Communist Party banned in Ukraine by Kiev court

The party was charged with 'encitement of ethnic hatred' and 'encroachment on human rights and freedoms'

Ukraine has banned its Communist Party from operating and participating in elections.

A Kiev court upheld an appeal from the country's Justice Ministry, which charged the party with a host of offences including "incitement of ethnic hatred" and "encroachment on human rights and freedoms".

Ukraine adopted controversial "decommunisation" laws in May, which outlawed the display of Soviet symbols and prohibited the use of the word "communist".

However, the Communist Party of Ukraine refused to change its name, logo or charter to comply with the legislation. The Party has spoken out against Ukraine's new authorities, which came to power after a coup in February 2014.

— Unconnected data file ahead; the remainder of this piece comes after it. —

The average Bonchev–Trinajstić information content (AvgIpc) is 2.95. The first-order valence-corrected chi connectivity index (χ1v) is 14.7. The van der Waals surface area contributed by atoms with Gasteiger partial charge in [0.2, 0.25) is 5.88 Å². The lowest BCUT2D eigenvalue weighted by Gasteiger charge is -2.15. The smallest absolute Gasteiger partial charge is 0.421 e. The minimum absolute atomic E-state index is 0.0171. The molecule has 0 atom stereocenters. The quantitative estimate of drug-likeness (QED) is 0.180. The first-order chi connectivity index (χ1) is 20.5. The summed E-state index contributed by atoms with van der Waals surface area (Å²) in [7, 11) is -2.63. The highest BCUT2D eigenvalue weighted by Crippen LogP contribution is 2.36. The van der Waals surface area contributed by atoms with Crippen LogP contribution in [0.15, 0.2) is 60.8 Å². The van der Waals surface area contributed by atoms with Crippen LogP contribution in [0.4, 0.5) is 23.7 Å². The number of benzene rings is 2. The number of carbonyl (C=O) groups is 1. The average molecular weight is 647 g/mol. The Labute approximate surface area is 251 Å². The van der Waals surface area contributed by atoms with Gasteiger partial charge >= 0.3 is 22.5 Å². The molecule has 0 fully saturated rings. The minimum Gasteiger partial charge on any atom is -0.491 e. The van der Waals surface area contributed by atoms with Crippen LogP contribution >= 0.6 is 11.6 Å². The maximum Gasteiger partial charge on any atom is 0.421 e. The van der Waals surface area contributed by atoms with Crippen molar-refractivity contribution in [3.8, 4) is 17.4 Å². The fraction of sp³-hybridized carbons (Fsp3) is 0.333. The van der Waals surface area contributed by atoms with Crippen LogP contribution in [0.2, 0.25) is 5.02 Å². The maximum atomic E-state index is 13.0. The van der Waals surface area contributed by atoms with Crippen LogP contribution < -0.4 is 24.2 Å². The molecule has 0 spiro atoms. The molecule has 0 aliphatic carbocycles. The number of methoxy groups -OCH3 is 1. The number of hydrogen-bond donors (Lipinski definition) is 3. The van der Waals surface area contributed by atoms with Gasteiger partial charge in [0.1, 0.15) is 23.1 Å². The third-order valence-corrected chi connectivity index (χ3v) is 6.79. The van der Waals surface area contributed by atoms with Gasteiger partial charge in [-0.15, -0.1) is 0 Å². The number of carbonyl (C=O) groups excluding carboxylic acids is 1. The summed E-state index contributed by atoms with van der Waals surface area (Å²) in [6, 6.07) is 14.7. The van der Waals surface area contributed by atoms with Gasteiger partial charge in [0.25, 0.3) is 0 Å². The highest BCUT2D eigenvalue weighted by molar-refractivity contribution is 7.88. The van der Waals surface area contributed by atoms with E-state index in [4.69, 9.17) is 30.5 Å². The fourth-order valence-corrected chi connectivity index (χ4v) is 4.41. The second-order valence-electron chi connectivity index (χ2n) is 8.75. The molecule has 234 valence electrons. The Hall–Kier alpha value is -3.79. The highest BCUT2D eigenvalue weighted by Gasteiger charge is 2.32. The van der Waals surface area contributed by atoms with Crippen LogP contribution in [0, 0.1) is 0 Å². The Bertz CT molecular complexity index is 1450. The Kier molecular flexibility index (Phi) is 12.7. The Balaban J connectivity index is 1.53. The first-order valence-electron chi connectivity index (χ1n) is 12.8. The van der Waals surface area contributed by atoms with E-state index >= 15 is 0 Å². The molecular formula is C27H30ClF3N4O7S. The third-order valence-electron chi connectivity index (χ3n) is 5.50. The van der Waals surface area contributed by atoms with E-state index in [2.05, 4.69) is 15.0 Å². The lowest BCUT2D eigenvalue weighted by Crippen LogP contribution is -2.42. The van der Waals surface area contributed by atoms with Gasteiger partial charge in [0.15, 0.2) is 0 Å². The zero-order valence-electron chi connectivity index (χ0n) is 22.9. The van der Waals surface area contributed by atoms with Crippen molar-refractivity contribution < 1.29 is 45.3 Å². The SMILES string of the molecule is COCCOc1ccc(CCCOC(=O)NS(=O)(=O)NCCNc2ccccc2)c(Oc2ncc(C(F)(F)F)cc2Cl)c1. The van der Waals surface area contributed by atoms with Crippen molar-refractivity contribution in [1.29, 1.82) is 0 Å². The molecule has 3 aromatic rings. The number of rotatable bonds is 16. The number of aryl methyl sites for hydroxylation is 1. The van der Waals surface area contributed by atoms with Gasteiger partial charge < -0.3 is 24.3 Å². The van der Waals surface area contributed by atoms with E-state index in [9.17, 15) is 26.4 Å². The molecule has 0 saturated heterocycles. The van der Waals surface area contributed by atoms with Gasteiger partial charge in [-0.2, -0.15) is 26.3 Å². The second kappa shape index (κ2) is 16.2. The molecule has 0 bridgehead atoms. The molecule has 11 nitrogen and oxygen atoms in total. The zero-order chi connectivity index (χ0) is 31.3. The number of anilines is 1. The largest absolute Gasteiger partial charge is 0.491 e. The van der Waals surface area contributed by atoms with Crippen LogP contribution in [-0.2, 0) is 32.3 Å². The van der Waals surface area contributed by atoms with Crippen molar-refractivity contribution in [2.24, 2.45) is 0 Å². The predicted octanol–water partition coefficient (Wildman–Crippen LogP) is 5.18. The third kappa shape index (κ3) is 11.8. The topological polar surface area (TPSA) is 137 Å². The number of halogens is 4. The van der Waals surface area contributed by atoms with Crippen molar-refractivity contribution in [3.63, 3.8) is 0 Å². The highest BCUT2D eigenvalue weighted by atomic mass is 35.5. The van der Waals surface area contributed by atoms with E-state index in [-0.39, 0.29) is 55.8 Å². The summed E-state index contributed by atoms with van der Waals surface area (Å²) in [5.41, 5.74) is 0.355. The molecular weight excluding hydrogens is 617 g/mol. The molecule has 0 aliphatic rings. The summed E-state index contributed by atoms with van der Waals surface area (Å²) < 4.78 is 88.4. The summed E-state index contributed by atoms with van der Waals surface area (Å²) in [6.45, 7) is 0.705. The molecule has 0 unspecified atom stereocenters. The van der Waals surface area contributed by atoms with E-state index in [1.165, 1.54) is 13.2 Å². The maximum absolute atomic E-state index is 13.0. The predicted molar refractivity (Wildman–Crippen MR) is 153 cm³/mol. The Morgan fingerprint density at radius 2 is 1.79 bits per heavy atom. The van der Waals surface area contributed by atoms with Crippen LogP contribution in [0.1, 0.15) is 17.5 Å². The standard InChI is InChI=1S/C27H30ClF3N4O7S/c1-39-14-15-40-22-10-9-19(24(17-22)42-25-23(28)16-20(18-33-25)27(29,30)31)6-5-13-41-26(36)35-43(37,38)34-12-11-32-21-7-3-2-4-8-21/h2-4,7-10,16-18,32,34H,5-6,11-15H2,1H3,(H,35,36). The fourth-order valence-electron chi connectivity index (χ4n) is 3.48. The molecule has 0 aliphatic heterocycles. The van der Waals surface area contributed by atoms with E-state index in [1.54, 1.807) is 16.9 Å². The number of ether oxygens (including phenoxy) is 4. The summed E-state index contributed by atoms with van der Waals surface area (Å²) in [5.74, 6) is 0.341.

John Dalhuisen of Amnesty International told the Guardian: “The decision may be seen as dealing with the damaging vestiges of the Soviet past. In fact, it does exactly the opposite by following the same style of draconian measures used to stifle dissent.

“Expressing your opinion without fear of prosecution, particularly if that opinion is contrary to the views held by those in position of power, was one of the principles behind the EuroMaidan protests.

"Snuffing out the Communist party flies in the face of these ideals.”

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